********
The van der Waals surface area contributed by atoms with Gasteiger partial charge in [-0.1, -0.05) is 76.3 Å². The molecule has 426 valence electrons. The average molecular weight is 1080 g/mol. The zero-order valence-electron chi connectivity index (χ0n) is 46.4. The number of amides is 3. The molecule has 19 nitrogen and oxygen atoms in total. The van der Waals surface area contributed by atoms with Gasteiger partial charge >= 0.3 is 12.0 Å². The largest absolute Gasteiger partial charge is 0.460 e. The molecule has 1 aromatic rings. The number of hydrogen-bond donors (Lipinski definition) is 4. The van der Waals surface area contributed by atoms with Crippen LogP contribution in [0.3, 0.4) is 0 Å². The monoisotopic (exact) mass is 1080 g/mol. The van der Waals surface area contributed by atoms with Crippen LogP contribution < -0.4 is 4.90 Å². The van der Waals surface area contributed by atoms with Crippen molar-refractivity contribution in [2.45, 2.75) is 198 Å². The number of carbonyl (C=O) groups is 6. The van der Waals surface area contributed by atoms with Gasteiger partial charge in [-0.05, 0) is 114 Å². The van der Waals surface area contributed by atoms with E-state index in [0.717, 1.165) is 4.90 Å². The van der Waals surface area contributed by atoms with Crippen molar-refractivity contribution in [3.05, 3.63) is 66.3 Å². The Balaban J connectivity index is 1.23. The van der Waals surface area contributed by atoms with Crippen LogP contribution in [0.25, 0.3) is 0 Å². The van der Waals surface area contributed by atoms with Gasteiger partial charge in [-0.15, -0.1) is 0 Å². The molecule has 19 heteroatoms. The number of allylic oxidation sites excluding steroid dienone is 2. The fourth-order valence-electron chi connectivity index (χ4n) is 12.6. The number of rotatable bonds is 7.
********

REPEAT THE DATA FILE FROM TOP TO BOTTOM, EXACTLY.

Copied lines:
The van der Waals surface area contributed by atoms with Gasteiger partial charge in [-0.1, -0.05) is 76.3 Å². The molecule has 426 valence electrons. The average molecular weight is 1080 g/mol. The zero-order valence-electron chi connectivity index (χ0n) is 46.4. The number of amides is 3. The molecule has 19 nitrogen and oxygen atoms in total. The van der Waals surface area contributed by atoms with Gasteiger partial charge >= 0.3 is 12.0 Å². The largest absolute Gasteiger partial charge is 0.460 e. The molecule has 1 aromatic rings. The number of hydrogen-bond donors (Lipinski definition) is 4. The van der Waals surface area contributed by atoms with Crippen LogP contribution in [0.3, 0.4) is 0 Å². The monoisotopic (exact) mass is 1080 g/mol. The van der Waals surface area contributed by atoms with Crippen LogP contribution < -0.4 is 4.90 Å². The van der Waals surface area contributed by atoms with Crippen molar-refractivity contribution in [2.45, 2.75) is 198 Å². The number of carbonyl (C=O) groups is 6. The van der Waals surface area contributed by atoms with Gasteiger partial charge in [-0.05, 0) is 114 Å². The van der Waals surface area contributed by atoms with E-state index in [0.717, 1.165) is 4.90 Å². The van der Waals surface area contributed by atoms with Crippen molar-refractivity contribution in [3.05, 3.63) is 66.3 Å². The Balaban J connectivity index is 1.23. The van der Waals surface area contributed by atoms with Crippen LogP contribution in [0.25, 0.3) is 0 Å². The van der Waals surface area contributed by atoms with Gasteiger partial charge in [-0.15, -0.1) is 0 Å². The molecule has 19 heteroatoms. The number of allylic oxidation sites excluding steroid dienone is 2. The fourth-order valence-electron chi connectivity index (χ4n) is 12.6. The number of rotatable bonds is 7.